Fannie Lou Hamer might be most famous for saying “I’m sick and tired of being sick and tired”, but she should be remembered as the woman that saved the Democrat Party.
In 1917, Fannie Lou Hamer was born in Mississippi as the youngest of twenty children. In the 1950s, she began attending meetings of the Regional Council of Negro Leadership in Mississippi.
At the age of 44, Fannie Lou Hamer was forcibly sterilized due to the state of Mississippi’s plan to reduce the number of poor blacks in the state.
At a Student Nonviolent Coordinating Committee (the organization once lead by John Lewis), Hamer was the first volunteer to register to vote. At that time, blacks who registered to vote faced the threat of violence, being fired from their jobs, or being killed. Despite this Fannie Lou Hamer said, “The only thing they could do was kill me, and it kinda seemed like they’d been trying to do that a little bit at a time since I could remember.”
And try they did: In 1963, Hamer and other activists were jailed in Winona, Mississippi and brutally beaten. She was injured badly enough that she needed a month to recover from her injuries. She recovered and kept fighting.
In 1964, Hamer became vice-chair of the Mississippi Freedom Democratic Party, which sought to challenge the all-white, anti-civil rights Democrat Party for representation at the Democratic National Convention. President Lyndon Johnson and Vice Presidential nominee Hubert Humphrey, afraid to lose the votes of white southerners, rejected the Freedom Democrats.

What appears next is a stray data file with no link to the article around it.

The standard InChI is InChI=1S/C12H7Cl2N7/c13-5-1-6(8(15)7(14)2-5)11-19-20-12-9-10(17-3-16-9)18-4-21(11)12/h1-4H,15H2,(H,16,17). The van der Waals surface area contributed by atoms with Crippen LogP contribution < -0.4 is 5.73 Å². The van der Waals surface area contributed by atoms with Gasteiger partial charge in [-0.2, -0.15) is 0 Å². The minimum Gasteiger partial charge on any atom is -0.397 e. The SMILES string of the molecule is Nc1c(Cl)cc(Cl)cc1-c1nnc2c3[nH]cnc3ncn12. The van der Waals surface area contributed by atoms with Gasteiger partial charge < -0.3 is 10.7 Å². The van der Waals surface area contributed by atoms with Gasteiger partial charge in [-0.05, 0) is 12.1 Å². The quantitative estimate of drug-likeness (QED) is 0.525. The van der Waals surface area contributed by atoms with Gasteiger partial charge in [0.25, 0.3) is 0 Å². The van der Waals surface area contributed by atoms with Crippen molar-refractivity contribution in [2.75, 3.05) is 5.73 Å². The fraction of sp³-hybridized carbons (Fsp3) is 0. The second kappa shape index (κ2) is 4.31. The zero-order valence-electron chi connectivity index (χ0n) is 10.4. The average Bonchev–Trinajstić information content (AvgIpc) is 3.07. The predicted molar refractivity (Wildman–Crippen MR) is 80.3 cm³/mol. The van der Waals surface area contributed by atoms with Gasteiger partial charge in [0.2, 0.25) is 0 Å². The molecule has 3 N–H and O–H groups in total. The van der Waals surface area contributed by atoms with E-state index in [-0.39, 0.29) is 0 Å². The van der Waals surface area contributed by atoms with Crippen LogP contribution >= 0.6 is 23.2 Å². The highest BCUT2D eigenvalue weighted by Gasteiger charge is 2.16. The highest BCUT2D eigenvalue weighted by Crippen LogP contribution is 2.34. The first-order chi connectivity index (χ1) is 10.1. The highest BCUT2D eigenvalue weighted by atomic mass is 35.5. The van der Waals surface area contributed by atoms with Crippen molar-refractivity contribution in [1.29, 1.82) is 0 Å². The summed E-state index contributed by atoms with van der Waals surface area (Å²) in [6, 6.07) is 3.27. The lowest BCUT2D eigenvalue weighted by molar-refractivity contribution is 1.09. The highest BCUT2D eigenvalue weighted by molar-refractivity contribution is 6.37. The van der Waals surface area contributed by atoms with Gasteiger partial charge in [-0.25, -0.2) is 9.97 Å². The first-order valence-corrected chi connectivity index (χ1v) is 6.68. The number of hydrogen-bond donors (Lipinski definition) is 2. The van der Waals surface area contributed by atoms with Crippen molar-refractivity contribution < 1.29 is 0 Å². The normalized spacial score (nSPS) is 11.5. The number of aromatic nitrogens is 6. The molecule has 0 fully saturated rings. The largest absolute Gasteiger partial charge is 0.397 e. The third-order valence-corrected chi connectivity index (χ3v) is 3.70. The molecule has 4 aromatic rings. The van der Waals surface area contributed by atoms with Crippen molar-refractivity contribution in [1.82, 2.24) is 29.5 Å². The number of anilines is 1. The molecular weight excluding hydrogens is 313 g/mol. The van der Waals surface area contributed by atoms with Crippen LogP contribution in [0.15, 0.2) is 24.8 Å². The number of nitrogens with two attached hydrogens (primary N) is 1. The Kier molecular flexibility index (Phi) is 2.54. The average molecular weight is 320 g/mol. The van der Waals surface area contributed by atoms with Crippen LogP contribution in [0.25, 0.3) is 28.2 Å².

Fannie Lou Hamer concluded a pointed statement to Hubert Humphrey criticizing him for his cowardice by saying, “Senator Humphrey, I’m going to pray to Jesus for you.”
Why She Should Be Remembered: Fannie Lou Hamer was beaten, sterilized, and rejected by a state that hated her. Though she was unsuccessful in 1964, the Democratic National Committee demanded that all state Democrat parties have equal representation in 1968. In short, she helped save half of our political system from the clutches of bigotry.
2. NH Smith
3. John Lewis